CMO takes center stage in JCPenney cultural, strategic shift

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Mike Boylson is exec VP-chief marketing officer at JCPenney, now completing a five-year turnaround in which it jettisoned its Eckerd business to focus on core department stores, Internet and catalog sales. The $18 billion retailer earned $524 million in its last fiscal year, compared to a $928 million loss the prior year. In a tough competitive environment marked by the Federated/May and Kmart/Sears mergers, Mr. Boylson's challenge is to move the company from a promotional model to a branding model and make the century-old retailer middle America's favorite store over Target and Kohl's. He sat down with Advertising Age reporter Mya Frazier at the company's Plano, Texas offices last week.

Advertising Age: Describe the changes at JCPenney in recent years.

Mr. Boylson: Back in the late `90s, we were a company that was in trouble. We were a decentralized organization. The store controlled the buying and had accountability for the inventory. That model was becoming more obsolete and we weren't able to take advantage of our size and scale. ... We realized we had vacated our moderate roots and allowed other competition to steal market share. When we formed [our] Internet and catalog strategy, we were going back to our roots. That was the beginning of the five-year turnaround.

AA: How has the advertising focus changed under this new model?

Mr. Boylson: We were doing no branding at the time. Our advertising was totally focused on sales and promotion. Once we got used to being a centralized company, we were ready to start to do more than just promotional advertising.

AA: When did the switch flip from just promotional branding?

Mr. Boylson: We really started our initial branding effort with the launch of Chris Madden last year. We are building on that base as we move into this year. ...It's really important that our branding and marketing don't get ahead of our ability to build on [our] promise. If we had done the branding we did today two years ago, we would have enforced old perceptions and wasted a lot of ad money.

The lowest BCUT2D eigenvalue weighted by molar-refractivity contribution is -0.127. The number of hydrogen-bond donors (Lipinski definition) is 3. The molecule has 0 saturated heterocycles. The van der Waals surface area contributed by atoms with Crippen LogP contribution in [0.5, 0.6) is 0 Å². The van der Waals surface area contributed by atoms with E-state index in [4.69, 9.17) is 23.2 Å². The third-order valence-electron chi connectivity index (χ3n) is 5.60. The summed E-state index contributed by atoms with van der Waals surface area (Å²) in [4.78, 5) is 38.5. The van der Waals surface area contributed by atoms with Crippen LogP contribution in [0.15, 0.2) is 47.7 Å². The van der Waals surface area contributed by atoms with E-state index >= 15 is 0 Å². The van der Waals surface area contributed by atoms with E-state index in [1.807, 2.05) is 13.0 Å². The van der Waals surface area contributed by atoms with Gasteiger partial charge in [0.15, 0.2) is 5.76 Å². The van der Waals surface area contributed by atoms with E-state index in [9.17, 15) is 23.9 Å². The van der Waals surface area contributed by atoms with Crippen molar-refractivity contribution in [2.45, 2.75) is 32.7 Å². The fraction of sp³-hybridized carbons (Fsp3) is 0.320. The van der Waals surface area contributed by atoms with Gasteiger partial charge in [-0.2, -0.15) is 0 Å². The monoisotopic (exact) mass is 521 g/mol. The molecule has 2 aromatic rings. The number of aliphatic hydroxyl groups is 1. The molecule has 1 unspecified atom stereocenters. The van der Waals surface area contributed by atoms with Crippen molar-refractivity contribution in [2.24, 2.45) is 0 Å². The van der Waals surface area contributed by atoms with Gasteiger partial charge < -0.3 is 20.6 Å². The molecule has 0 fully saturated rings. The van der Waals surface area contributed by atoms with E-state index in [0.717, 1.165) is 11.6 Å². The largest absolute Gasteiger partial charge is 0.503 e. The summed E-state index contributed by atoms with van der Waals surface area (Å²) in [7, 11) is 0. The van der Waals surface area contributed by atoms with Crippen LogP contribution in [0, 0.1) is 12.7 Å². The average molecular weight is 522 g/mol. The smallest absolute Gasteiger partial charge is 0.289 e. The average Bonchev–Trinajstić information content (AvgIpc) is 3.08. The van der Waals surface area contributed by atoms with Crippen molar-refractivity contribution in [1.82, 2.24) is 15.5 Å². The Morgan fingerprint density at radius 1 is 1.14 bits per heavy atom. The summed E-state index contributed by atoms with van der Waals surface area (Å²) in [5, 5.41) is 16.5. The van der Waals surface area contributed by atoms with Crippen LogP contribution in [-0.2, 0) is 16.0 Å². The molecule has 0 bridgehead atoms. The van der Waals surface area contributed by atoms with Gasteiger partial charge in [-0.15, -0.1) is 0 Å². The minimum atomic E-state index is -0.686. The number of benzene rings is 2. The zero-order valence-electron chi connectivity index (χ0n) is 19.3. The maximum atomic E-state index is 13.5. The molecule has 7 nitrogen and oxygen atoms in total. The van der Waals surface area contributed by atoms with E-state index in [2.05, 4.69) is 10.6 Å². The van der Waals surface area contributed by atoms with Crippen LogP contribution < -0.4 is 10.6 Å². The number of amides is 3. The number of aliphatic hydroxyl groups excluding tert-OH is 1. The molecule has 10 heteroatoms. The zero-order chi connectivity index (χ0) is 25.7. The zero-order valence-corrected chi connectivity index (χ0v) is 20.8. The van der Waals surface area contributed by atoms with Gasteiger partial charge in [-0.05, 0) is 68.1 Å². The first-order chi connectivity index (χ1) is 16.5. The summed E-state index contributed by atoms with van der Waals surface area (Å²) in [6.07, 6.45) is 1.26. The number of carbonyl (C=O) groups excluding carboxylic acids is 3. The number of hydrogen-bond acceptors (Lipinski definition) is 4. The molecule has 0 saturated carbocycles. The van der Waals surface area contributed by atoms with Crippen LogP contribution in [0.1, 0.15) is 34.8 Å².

AA: Federated has said it plans to shift to a national TV buying after the May merger finalizes, which could potentially equate to a $1.2 billion outlay behind the Macy's banner. Are you worried about this shift?

Mr. Boylson: Certainly, they are a force to be reckoned with and the combined buying power on a national scale is going to be a factor. We are still targeting more of a moderate customer and they are targeting a more affluent customer than we are ... but it will take them awhile to sort out the pieces. It's no small task to pull two companies of that size together.

AA: How do you feel about network TV?

Mr. Boylson: The mass market is becoming less effective. ... When you look at television, it's the least measurable, the most expensive and is becoming the most fragmented. ... You have to be very targeted about your day-part mix, the stations and the strategies. In the long run, with the proliferation of stations and the advent of the Internet, it is going to have to be more about targeted marketing approaches.

AA: How are you going to better target your customers as the mass market continues to fragment?

Mr. Boylson: With the catalog and the Internet businesses, we can be extremely targeted and we know everything about every customer. We are getting better on the retail side. With privacy laws, we were starting to lose visibility, especially as people began using bank cards more. When they would move, we wouldn't know where. Now we have ZIP code capture and we do target very specifically on our own charge card.